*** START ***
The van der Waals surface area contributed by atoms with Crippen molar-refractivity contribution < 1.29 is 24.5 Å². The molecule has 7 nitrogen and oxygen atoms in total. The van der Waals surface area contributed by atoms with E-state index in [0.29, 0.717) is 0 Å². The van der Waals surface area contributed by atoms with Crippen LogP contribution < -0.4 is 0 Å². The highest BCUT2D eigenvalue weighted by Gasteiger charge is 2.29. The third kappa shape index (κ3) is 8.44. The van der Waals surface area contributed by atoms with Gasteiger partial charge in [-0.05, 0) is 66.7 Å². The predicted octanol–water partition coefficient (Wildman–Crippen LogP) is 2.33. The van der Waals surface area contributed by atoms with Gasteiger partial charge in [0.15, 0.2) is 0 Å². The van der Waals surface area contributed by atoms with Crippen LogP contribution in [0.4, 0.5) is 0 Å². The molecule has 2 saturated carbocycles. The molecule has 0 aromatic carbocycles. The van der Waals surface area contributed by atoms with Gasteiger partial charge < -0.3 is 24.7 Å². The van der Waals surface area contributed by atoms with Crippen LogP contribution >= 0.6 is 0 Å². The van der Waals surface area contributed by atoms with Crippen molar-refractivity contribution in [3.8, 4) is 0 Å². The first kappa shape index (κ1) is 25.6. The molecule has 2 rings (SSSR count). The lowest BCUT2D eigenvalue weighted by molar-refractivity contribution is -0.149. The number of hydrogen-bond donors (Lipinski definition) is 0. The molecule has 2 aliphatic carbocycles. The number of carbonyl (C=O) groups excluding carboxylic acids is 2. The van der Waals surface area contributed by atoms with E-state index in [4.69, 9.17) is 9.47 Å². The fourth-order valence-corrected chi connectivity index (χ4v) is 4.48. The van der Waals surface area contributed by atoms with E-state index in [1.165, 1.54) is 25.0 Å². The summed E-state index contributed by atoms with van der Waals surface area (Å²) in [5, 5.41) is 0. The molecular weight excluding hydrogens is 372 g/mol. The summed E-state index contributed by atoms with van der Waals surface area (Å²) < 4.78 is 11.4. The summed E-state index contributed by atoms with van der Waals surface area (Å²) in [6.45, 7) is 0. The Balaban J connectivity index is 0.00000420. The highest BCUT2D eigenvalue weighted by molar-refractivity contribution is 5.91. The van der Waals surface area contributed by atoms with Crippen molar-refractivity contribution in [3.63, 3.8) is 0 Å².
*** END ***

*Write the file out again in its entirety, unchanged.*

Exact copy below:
The van der Waals surface area contributed by atoms with Crippen molar-refractivity contribution < 1.29 is 24.5 Å². The molecule has 7 nitrogen and oxygen atoms in total. The van der Waals surface area contributed by atoms with E-state index in [0.29, 0.717) is 0 Å². The van der Waals surface area contributed by atoms with Crippen LogP contribution < -0.4 is 0 Å². The highest BCUT2D eigenvalue weighted by Gasteiger charge is 2.29. The third kappa shape index (κ3) is 8.44. The van der Waals surface area contributed by atoms with Gasteiger partial charge in [-0.05, 0) is 66.7 Å². The predicted octanol–water partition coefficient (Wildman–Crippen LogP) is 2.33. The van der Waals surface area contributed by atoms with Gasteiger partial charge in [0.15, 0.2) is 0 Å². The van der Waals surface area contributed by atoms with Crippen LogP contribution in [0.4, 0.5) is 0 Å². The molecule has 2 saturated carbocycles. The molecule has 0 aromatic carbocycles. The van der Waals surface area contributed by atoms with Gasteiger partial charge < -0.3 is 24.7 Å². The van der Waals surface area contributed by atoms with Crippen LogP contribution >= 0.6 is 0 Å². The van der Waals surface area contributed by atoms with Crippen molar-refractivity contribution in [3.8, 4) is 0 Å². The first kappa shape index (κ1) is 25.6. The molecule has 2 rings (SSSR count). The lowest BCUT2D eigenvalue weighted by molar-refractivity contribution is -0.149. The number of hydrogen-bond donors (Lipinski definition) is 0. The molecule has 2 aliphatic carbocycles. The number of carbonyl (C=O) groups excluding carboxylic acids is 2. The van der Waals surface area contributed by atoms with E-state index in [4.69, 9.17) is 9.47 Å². The fourth-order valence-corrected chi connectivity index (χ4v) is 4.48. The van der Waals surface area contributed by atoms with E-state index in [1.165, 1.54) is 25.0 Å². The summed E-state index contributed by atoms with van der Waals surface area (Å²) in [5, 5.41) is 0. The molecular weight excluding hydrogens is 372 g/mol. The summed E-state index contributed by atoms with van der Waals surface area (Å²) < 4.78 is 11.4. The summed E-state index contributed by atoms with van der Waals surface area (Å²) in [6.45, 7) is 0. The Balaban J connectivity index is 0.00000420. The highest BCUT2D eigenvalue weighted by molar-refractivity contribution is 5.91. The van der Waals surface area contributed by atoms with Crippen molar-refractivity contribution in [3.63, 3.8) is 0 Å².